There are many similarities between Federal Reserve Governor Jerome Jay Powell, nominated Thursday to become the central bank’s Chairman, and outgoing Chair Janet Yellen. But there are also important differences, even if nuanced. Kevin Logan, HSBC’s chief US economist, expects a “continuity in US monetary policy” with perhaps a “lighter touch on bank regulation.” Much like Trump’s appointment of derivatives industry leader J. Christopher Giancarlo to head the CFTC, Powell has a strong background in investment management, not academia.
Jay Powell not expected to be much different from Yellen on gradual, "boring" rate hike policy
Jay Powell, a Republican, was appointed to the Fed’s Board of Governors in 2011 by former US President Barack Obama. His appointment was widely viewed as Obama’s reaching across the aisle to hand and olive branch to Republicans.
Since joining the central bank’s inner circle, Powell mostly fell in line with Chair Yellen, another Obama appointment viewed as an olive branch to the progressive wing of the Democratic party. Yellen was in a tight race with establishment candidate and former US Treasury Secretary Larry Summers for the spot.
With a record $4.5 trillion balance sheet, Yellen began on what was initially considered among the more difficult tasks in Fed history: withdrawing quantitative stimulus that the markets had become dependent on. Success in the matter would not be benchmarked with fanfare, but rather a silence. The less the public was aware of the withdrawal process – meaning no noisy market price readjustments – the better.
Despite their divergent political viewpoints, Powell is expected to gently steer the central bank on the same monetary path that Yellen had outlined. HSBC, for their part, see the Federal Open Market Committee raising the federal funds rate by 25 basis points in December and only one more time in 2018, not the three times as the FOMC’s median projection suggests.
“We also anticipate that Jay Powell would ask the FOMC to continue the gradual reduction of the Fed’s balance sheet, neither speeding up nor slowing down the gradual redemption of principal payments on the Fed’s holdings of Treasury and agency mortgage-backed securities,” the November 1 analysis predicted.
While the immediate path of rate hikes and reducing the girth of the massive balance sheet are headlines upon which most observers focus, HSBC notes the longer term nuance and how Powell might leave a lasting mark:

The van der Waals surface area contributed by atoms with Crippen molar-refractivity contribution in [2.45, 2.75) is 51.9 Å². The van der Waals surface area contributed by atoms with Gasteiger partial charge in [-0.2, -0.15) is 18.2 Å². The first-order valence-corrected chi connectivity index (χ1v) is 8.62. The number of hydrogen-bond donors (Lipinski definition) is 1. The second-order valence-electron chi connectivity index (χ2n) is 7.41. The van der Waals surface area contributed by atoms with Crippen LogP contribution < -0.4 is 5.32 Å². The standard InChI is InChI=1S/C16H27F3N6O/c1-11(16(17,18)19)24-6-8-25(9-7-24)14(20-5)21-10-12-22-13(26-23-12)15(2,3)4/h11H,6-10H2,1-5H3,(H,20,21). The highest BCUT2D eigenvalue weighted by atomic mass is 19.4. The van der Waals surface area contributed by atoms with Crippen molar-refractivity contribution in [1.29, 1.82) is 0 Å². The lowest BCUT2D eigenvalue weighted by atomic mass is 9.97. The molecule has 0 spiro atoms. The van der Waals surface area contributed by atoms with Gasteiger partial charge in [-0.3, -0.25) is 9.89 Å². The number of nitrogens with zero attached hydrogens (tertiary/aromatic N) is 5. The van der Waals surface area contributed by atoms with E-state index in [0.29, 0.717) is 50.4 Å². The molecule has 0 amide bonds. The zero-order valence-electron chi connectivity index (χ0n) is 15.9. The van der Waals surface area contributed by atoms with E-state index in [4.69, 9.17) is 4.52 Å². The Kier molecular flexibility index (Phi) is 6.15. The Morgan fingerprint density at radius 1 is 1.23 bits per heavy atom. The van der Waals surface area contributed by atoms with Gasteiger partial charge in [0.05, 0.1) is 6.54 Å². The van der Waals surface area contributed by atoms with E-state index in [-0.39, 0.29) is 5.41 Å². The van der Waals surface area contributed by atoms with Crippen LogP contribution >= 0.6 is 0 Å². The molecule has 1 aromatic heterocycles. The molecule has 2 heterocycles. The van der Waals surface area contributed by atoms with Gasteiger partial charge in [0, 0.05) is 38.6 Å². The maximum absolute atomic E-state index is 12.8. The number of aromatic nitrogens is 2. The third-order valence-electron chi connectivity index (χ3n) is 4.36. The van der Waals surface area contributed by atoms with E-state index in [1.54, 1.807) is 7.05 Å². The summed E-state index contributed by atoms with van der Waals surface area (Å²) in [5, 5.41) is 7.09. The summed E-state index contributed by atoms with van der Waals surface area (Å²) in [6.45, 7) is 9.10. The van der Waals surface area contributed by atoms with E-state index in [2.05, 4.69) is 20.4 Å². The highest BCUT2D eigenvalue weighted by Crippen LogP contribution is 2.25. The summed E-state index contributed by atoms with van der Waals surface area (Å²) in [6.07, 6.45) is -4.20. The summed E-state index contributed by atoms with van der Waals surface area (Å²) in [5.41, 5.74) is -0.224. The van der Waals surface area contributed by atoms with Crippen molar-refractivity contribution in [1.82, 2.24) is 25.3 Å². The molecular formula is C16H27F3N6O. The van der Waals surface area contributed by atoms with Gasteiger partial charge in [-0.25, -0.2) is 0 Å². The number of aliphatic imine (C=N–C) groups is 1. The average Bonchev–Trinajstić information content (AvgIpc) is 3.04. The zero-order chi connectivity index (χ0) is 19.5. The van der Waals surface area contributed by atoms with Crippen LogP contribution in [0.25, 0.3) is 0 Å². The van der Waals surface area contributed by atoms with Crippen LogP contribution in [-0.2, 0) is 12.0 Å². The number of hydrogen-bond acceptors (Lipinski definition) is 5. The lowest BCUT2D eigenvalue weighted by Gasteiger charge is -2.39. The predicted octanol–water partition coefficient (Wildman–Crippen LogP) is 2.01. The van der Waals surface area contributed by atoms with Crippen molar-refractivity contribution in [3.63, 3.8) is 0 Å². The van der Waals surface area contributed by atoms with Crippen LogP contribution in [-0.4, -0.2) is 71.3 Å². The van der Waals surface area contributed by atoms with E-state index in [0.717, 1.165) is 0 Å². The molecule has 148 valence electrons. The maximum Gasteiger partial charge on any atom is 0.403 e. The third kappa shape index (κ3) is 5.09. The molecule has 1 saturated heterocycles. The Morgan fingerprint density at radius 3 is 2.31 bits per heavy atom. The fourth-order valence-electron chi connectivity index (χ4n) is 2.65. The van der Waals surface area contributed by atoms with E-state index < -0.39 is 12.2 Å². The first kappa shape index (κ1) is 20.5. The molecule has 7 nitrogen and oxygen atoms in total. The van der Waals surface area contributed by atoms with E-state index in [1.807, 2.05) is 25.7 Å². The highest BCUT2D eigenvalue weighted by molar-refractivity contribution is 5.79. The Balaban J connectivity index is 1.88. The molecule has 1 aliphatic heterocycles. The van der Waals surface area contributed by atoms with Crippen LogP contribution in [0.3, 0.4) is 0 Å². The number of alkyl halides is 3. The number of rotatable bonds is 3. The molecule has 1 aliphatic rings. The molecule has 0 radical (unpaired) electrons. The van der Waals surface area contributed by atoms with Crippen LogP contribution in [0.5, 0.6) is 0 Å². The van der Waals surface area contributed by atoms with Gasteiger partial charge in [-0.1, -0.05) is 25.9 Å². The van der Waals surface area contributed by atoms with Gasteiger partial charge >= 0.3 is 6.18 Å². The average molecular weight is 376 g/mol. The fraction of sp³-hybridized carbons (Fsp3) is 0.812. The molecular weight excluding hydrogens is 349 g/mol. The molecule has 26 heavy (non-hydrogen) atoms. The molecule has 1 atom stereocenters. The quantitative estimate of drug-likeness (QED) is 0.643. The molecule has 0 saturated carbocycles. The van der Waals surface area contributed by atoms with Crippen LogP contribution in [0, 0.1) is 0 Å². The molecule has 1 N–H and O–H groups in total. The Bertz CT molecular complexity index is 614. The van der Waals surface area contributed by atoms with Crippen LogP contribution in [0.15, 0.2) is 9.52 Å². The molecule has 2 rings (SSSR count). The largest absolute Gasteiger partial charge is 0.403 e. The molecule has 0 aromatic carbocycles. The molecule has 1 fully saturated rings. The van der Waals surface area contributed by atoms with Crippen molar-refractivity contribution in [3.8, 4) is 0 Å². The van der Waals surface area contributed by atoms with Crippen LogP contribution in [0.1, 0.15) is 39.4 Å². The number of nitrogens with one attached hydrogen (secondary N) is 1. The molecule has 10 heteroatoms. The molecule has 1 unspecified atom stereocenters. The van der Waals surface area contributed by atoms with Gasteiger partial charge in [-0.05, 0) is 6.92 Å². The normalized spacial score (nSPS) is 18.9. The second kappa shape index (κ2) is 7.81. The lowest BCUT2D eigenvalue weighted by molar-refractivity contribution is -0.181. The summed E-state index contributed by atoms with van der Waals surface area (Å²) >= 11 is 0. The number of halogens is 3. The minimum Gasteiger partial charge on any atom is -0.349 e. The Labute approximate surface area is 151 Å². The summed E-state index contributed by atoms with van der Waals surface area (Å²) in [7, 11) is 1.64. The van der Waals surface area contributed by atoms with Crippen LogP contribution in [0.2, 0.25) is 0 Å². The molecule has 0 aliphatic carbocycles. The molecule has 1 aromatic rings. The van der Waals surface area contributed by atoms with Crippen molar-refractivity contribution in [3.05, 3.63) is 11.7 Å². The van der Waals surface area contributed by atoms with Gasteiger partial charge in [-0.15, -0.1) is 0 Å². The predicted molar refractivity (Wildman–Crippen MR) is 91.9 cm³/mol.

Although he may continue the policies already put in place by current Chair Yellen, Mr. Powell would not simply be a caretaker for Yellen’s policies. He would have the responsibility of guiding the Fed to a new long-run policy framework during his tenure. After the Fed expanded its balance sheet through quantitative easing, bank reserves were no longer scarce and, by necessity, the FOMC adopted a new policy framework that uses administered interest rates to influence financial conditions. Whether the Fed continues with this system or goes back to the “reserve scarcity” system in place prior to the crisis is a decision that will have to be made within the next few years.
Jay Powell is a hands-on practitioner familiar with the inner workings of Washington DC
While Yellen and Powell represent stability and continuity amid a Goldilocks market environment that continues to generate impressive economic statistics without inflation, there are meaningful differences. The first is in Powell’s background.
Powell is a hands-on market practitioner.
While the previous three Fed chairs had Ph.D.’s in economics – and the Fed employees more than 300 economists with doctorate degrees – Powell has a bachelor of arts from Princeton University and a law degree from Georgetown University, where he was editor of the law review. In addition to serving in various government positions, from 1997 to 2005 he was a partner at the Carlyle Group, a Washington DC-based private equity firm with $170 billion under management.
David Rubenstein, the founder of the Carlyle Group, had predicted Powell would be nominated Fed Chair in at a Wednesday CFA Society Chicago dinner event and said he didn’t expect much to change related to the current rate hike path.
Lauding the notion of a practitioner with hands-on investment banking experience running the US central bank, Steve Ricchiuto, Mizuho Chief US Economist, told Bloomberg TV that “the academic community has completely screwed up monetary policy."
While Jay Powell has been a vocal critic of bank regulation, he is expected to keep the core framework of the post-crisis regulatory structure intact.
“Mr. Powell has made clear that he believes there may be aspects of post-financial crisis regulation that have imposed an ‘unnecessary burden’ on US banks and could be eased, and developments there are important for credit markets,” HSBC opined.
Powell, who has been previously confirmed by the US Senate, is expected to be confirmed without much if any debate.